The drafting is straightforward. Select the first card in line or play Influence markers (one of the game’s currencies) to skip it and take the next one. Interestingly, when those Influence markers are claimed by a player in the future, they aren’t just reusable. They flip over and transform into Good Will, a third currency which is really just a 1/4 victory point. I rather like this concept because it doesn’t have the utility of money normally used in this kind of mechanism, but it also isn’t entirely stripped of value. In many cases, players will skip cards that are highly desirable to their competitors so this prevents Influence from overly-sweetening the selection for the card. It’s a very nice touch.

Edge of Darkness

The opportunity to upgrade is another point where Edge of Darkness shines. While my one game (thus, this is a preview and not a ‘review’) was played with a standard set of ten upgrades, Clair has five times that number ready in case Edge of Darkness takes off like it should and it hits all the stretch goals. In the game, these upgrades are done without cost but only one is generally taken and it has to go on one of the cards in your hand into an open slot.

Primer: Card Crafting

If you aren’t familiar with Card Crafting, quickly: You acquire cards that you slide into sleeves so their attributes are added to a card already in the deck. It’s a development of Keith Baker’s Gloom mechanism where transparent overlays affect cards, but it’s elegantly done with a three-slot concept Clair created. Cards begin with one or no slots open and develop over time as you upgrade them. You can also find this mechanism in the second game Card Crafting game, Custom Heroes, which is a bit like Tichu with cards you can upgrade.

Edge of Darkness amps this up further because the upgrades are double-sided. More on that later.

Drafted cards have ownership as well. While each player has a certain number they own, there are also generic cards they can acquire in the game. When playing them, your own and generic cards are free to use. If you draft another player’s card, you’ll need to pay one gold each to use the (up-to-three) actions on the cards.

Edge of Darkness

This concept makes for another intriguing part of the design. Ownership gets you more income (which normally requires actions), which offers versatility and 1/4 victory points at the end of the game if you don’t spend it all or convert them more efficiently with one of the actions.

After upgrades, you play your cards and potentially use the actions on them. These often require agents to be played to the location associated with the action type, worker-placement style. Some are simple enough to just let you take money or Influence, make your guild agents usable (some begin the game untrained), or to take arms against the bad guys. Others are more subtle, helping you acquire ownership of generic cards in the central deck or trading gold for VP, or even increasing your hand size. Managing the preparations for war isn’t all there is but it’s a key component so let’s talk about the bad people coming out of the mighty Threat Tower.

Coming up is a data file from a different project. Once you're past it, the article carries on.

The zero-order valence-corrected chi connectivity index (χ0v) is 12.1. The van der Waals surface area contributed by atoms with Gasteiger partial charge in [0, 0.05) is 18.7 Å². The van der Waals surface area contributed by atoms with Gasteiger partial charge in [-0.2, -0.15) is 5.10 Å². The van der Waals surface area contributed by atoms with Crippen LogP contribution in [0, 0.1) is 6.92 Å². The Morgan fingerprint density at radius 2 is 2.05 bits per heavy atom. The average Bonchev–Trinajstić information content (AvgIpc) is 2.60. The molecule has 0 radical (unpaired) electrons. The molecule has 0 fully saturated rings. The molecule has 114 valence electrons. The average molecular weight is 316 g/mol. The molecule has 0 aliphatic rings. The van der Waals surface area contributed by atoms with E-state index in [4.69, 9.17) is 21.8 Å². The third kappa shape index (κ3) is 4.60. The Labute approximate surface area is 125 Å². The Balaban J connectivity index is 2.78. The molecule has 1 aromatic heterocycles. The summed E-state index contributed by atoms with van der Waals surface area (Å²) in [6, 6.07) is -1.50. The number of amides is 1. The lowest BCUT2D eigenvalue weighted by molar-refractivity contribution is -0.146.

The Threats Keep Coming

Next to your board when you play Edge of Darkness is the great Threat Tower. Evoking Tolkien’s Barad-dûr, the Dark Tower of the 80’s board game and also the Cube Tower used in Wallenstein, Amerigo, and other games, this edifice holds three bad cards at once and has an opening up top where players drop cubes of various player colors. Players acquire new cubes to drop in each round based on the cards in their three-card hand. When eight cubes drop into the area for one of the three cards, that baddie attacks the player who has the most cubes in there. Notably, there are also a fair number black cubes in the bag from which players draw them. If black has the majority (ties count), then all players are attacked.

The bad guys, interestingly, are cards from the deck. The back of the transparent upgrade and action cards are attacking hoards of evil. This clever idea helps increase difficulty as you build up powerful up the cards in the shared deck.

If you take the attack, you lose points on a personal track on your guild board. Attacks can be mitigated by some spaces where you have agents and defending successfully awards points. Some actions let you kill these guys as the cubes built up, as well. Hunting the threats can let you use the normally worthless Citizen actions (one that is common on the starting cards) to go kill a threat that might have too many of your cubes in it. Efficiently done, you can prep and hit them in the same turn but the subtleties of how this and some similar concepts work is another one of the strengths of the game’s design.

Played over eight turns, Edge of Darkness clocks in about two hours but it didn’t feel that long. While the game plays 2 to 4 players, I would expect a head-to-head game to last less time and be less compelling than playing with three or four. The components with which we played were not final except for the art. The work, done by Alayna Lemmer-Danner, is uniformly excellent and powerfully ties to the theme.